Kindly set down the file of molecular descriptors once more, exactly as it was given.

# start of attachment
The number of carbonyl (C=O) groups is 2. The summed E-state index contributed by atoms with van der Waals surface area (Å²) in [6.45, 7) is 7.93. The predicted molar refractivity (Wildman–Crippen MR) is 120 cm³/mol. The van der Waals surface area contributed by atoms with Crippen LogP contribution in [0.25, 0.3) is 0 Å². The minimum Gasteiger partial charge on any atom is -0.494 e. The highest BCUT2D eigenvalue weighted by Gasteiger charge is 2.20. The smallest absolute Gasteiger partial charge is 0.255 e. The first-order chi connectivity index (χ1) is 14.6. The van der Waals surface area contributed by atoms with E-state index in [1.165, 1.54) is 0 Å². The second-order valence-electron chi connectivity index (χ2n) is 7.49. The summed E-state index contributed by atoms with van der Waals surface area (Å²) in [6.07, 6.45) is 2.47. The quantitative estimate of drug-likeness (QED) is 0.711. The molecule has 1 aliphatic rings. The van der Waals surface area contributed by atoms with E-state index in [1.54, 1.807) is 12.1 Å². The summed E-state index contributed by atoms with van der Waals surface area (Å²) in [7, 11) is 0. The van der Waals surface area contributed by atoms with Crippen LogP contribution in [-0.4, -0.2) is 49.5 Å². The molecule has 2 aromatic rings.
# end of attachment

The number of carbonyl (C=O) groups is 2. The summed E-state index contributed by atoms with van der Waals surface area (Å²) in [6.45, 7) is 7.93. The predicted molar refractivity (Wildman–Crippen MR) is 120 cm³/mol. The van der Waals surface area contributed by atoms with Crippen LogP contribution in [0.25, 0.3) is 0 Å². The minimum Gasteiger partial charge on any atom is -0.494 e. The highest BCUT2D eigenvalue weighted by Gasteiger charge is 2.20. The smallest absolute Gasteiger partial charge is 0.255 e. The first-order chi connectivity index (χ1) is 14.6. The van der Waals surface area contributed by atoms with E-state index in [1.165, 1.54) is 0 Å². The second-order valence-electron chi connectivity index (χ2n) is 7.49. The summed E-state index contributed by atoms with van der Waals surface area (Å²) in [6.07, 6.45) is 2.47. The quantitative estimate of drug-likeness (QED) is 0.711. The molecule has 1 aliphatic rings. The van der Waals surface area contributed by atoms with E-state index in [1.54, 1.807) is 12.1 Å². The summed E-state index contributed by atoms with van der Waals surface area (Å²) in [7, 11) is 0. The van der Waals surface area contributed by atoms with Crippen LogP contribution in [-0.4, -0.2) is 49.5 Å². The molecule has 2 aromatic rings.